SAN FRANCISCO, Sept. 29 (Xinhua) -- Elon Musk, CEO of U.S. electric automaker Tesla Inc., will step down as chairman of the Tesla Board of Directors, and he and the company will pay 40 million U.S. dollars in fine under a settlement with the U.S. Securities and Exchange Commission (SEC), the commission said Saturday.
The SEC said that Musk, who will remain Tesla's CEO, agreed to settle the securities fraud charge it filed against him last week and quit Tesla board in 45 days.
The U.S. securities regulator Saturday also brought a charge against Tesla for failing to have required disclosure controls and procedures relating to Musk's tweets in August, in which he tweeted that he was considering taking the U.S. electric car maker private at 420 dollars per share.
In the SEC's complaint, the U.S. securities regulator said Musk knew that the potential transaction was uncertain and subject to numerous contingencies, but he had not discussed specific deal terms, including price, with any potential financing partners.
"His statements about the possible transaction lacked an adequate basis in fact," which was misleading and leading to significant market disruption as Musk's tweets caused Tesla's stock price to jump by over 6 percent on Aug. 7, said the SEC.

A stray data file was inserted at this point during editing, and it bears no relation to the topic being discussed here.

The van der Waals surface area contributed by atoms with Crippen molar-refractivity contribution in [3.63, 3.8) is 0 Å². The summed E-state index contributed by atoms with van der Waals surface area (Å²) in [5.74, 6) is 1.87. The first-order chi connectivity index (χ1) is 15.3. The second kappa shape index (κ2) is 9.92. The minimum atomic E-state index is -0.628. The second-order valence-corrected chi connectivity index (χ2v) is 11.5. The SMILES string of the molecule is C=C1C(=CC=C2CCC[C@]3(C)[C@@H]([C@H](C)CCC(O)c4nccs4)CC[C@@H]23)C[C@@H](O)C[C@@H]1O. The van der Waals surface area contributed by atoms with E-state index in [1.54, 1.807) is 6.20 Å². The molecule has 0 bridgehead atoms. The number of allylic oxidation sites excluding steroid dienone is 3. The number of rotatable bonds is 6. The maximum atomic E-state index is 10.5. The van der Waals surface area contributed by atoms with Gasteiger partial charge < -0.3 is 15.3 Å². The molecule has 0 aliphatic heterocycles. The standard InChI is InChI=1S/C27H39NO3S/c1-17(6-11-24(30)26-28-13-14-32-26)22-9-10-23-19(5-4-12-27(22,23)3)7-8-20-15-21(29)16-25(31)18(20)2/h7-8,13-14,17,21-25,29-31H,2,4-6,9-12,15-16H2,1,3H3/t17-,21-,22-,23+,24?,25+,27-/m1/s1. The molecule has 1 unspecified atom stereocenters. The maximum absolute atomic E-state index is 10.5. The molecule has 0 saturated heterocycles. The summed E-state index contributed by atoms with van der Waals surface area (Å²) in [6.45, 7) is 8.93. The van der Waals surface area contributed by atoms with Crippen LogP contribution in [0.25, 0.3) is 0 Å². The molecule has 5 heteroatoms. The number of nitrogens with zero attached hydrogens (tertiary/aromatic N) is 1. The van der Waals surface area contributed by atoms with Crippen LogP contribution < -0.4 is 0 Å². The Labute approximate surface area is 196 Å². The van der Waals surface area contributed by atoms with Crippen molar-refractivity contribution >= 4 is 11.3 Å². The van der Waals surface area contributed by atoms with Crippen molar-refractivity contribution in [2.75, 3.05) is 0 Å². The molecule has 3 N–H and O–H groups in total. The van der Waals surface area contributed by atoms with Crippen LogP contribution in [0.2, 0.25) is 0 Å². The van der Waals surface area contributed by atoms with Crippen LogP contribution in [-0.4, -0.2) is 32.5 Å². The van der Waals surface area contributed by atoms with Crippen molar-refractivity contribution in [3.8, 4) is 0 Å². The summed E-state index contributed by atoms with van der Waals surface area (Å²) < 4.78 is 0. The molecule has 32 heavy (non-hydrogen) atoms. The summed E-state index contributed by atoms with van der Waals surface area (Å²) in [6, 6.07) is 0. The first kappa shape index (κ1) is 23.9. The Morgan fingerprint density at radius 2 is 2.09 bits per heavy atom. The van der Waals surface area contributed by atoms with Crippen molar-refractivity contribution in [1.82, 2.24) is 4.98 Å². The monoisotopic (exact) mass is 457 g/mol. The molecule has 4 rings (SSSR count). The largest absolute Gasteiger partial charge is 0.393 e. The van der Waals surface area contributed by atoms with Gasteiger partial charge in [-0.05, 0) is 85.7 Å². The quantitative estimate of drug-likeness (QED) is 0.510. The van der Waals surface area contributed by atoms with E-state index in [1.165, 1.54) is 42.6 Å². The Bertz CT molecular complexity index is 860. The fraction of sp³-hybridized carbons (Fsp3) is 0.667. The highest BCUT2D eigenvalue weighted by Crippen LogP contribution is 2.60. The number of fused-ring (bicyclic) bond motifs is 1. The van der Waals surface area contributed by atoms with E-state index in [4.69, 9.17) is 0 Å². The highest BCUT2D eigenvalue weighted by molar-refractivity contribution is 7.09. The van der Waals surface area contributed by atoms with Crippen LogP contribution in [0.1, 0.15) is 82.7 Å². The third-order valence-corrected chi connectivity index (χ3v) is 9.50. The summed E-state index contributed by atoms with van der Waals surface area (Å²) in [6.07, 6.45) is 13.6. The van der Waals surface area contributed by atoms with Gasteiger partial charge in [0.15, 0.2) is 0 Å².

It said Musk will be replaced by an independent chairman after his resignation, and he will not seek re-election in three years under the settlement agreement.
Tesla will appoint a total of two new independent directors to its board, establish a new committee of independent directors and put in place additional controls and procedures to oversee Musk's communications, the SEC said.
Musk and Tesla will pay 20 million dollars in penalty each, and the total 40 million-dollar sum will be distributed to harmed investors under a court-approved process, it added.
"The total package of remedies and relief announced today are specifically designed to address the misconduct at issue by strengthening Tesla's corporate governance and oversight in order to protect investors," said Stephanie Avakian, co-director of the SEC's Enforcement Division.
Steven Peikin, also co-director of the SEC's Enforcement Division, said the resolution is intended to prevent further market disruption and harm to Tesla's shareholders.